>> How about writing accomplishments and positions? Is it okay if I have 10 lines or should I, in the last two positions, is that okay?
>> 10 lines of accomplishments in the last two positions?

>> Yeah.
>> I try to keep it up to like three have between three to five. But if you don't if you're lighten other ones by all means, you know go for broke.
>> Another question. In the context of the job hunt is finding your targets before you do your reconnaissance like job titles are a meaningless phrase of strings.

So how do you find things that are appropriate for you
>> well if I'm on LinkedIn always looking for say you you've never had a job in tech. I am going to look for entry level to less than a year of experience I'm going to first focus on the experience.

Then I'm gonna focus on the skills that are strong, your strongest and you said Python. So I'm gonna look for entry level two years of experience with Python. I know that for a fact you've said already, you're starting your undergraduate career. So I know you've been to college at this.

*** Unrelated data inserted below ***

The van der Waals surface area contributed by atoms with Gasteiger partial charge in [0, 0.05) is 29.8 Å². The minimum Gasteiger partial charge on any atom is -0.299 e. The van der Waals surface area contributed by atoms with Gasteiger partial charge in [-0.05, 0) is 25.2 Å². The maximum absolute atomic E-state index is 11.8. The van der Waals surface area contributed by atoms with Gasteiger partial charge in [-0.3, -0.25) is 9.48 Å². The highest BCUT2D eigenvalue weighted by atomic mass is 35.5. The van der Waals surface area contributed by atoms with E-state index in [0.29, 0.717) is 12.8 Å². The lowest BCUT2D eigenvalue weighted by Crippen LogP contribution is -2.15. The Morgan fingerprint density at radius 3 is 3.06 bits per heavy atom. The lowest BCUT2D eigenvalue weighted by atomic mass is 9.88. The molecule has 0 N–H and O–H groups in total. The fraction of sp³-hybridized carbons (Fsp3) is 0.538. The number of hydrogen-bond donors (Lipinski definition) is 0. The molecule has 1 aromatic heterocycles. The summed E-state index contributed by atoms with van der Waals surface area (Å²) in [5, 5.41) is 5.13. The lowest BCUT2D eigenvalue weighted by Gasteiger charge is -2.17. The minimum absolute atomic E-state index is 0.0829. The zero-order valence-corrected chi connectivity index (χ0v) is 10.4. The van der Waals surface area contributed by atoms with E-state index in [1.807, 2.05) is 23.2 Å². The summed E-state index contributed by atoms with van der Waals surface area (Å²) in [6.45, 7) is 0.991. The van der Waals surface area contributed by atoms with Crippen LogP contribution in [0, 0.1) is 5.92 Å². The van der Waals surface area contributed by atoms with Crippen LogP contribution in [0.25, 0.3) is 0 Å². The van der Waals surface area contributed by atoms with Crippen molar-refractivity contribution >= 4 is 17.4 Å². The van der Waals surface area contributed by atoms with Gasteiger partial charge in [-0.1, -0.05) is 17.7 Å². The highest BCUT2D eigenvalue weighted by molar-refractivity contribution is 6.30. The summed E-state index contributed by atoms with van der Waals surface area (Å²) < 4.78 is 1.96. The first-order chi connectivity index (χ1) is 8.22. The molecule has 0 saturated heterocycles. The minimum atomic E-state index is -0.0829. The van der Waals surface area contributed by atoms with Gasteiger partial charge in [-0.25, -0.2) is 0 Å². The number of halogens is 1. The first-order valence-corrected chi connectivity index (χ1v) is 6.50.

So they may be looking for college degree but also maybe looking for equivalent work. So I'm going to look for them to explicitly say college degree or equivalent experience, right? Because you actually gain your experience of writing Python while in college. So if your degree may not match computer science, I still know that you have like an analytical mathematics based degree, right?

So these are like the three things I'm looking for before I'm even going into anything else about this company, right. So like that's how I that's how I break it down. I'm always looking for the you know like say it's like forensics right. It's like looking at the clues of like like you know a crime scene like you know so you have to look at your strengths.

So first, I guess that's how I look at it first, first look at your strengths. And then do your reconnaissance based upon your strengths, right? Like so because it said that's what I gather. Speaking to you, I think we spoke your intro was maybe five minutes long and under five minutes like 3040 seconds long, right?

But just based upon those 3040 seconds. That's how I would look for a job for you. That's where I would start, right? And then as I would go deeper, that's why I was like, I really wanna get a one-on-one with this gentleman so that way I can see exactly where he needs to go.

And how he needs to search and how to be strategic for that, right? So that's just a quick overview of how I would do that.